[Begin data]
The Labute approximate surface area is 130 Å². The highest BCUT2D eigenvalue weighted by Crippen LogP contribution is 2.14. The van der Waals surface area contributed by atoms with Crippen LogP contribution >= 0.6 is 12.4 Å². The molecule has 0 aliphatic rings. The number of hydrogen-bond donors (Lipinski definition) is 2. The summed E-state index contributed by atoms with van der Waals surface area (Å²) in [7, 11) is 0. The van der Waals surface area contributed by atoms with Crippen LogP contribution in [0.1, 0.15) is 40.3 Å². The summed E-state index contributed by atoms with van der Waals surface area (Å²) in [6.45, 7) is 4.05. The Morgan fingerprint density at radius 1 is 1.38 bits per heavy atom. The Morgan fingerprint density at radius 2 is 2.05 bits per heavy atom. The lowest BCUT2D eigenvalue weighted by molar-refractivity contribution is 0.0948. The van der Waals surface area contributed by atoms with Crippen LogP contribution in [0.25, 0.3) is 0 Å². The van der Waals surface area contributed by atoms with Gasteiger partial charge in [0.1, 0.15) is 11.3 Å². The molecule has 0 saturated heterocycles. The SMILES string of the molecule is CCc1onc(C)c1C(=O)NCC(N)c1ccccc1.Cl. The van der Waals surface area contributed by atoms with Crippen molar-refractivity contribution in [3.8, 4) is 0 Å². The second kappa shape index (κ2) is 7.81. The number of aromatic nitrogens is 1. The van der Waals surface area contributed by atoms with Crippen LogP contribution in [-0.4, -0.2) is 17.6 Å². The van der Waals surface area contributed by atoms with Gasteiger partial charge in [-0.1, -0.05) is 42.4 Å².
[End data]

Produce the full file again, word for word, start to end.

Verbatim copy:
The Labute approximate surface area is 130 Å². The highest BCUT2D eigenvalue weighted by Crippen LogP contribution is 2.14. The van der Waals surface area contributed by atoms with Crippen LogP contribution >= 0.6 is 12.4 Å². The molecule has 0 aliphatic rings. The number of hydrogen-bond donors (Lipinski definition) is 2. The summed E-state index contributed by atoms with van der Waals surface area (Å²) in [7, 11) is 0. The van der Waals surface area contributed by atoms with Crippen LogP contribution in [0.1, 0.15) is 40.3 Å². The summed E-state index contributed by atoms with van der Waals surface area (Å²) in [6.45, 7) is 4.05. The Morgan fingerprint density at radius 1 is 1.38 bits per heavy atom. The Morgan fingerprint density at radius 2 is 2.05 bits per heavy atom. The lowest BCUT2D eigenvalue weighted by molar-refractivity contribution is 0.0948. The van der Waals surface area contributed by atoms with Crippen LogP contribution in [0.25, 0.3) is 0 Å². The van der Waals surface area contributed by atoms with Gasteiger partial charge in [0.1, 0.15) is 11.3 Å². The molecule has 0 saturated heterocycles. The SMILES string of the molecule is CCc1onc(C)c1C(=O)NCC(N)c1ccccc1.Cl. The van der Waals surface area contributed by atoms with Crippen molar-refractivity contribution in [3.8, 4) is 0 Å². The second kappa shape index (κ2) is 7.81. The number of aromatic nitrogens is 1. The van der Waals surface area contributed by atoms with Crippen LogP contribution in [-0.4, -0.2) is 17.6 Å². The van der Waals surface area contributed by atoms with Gasteiger partial charge in [-0.1, -0.05) is 42.4 Å².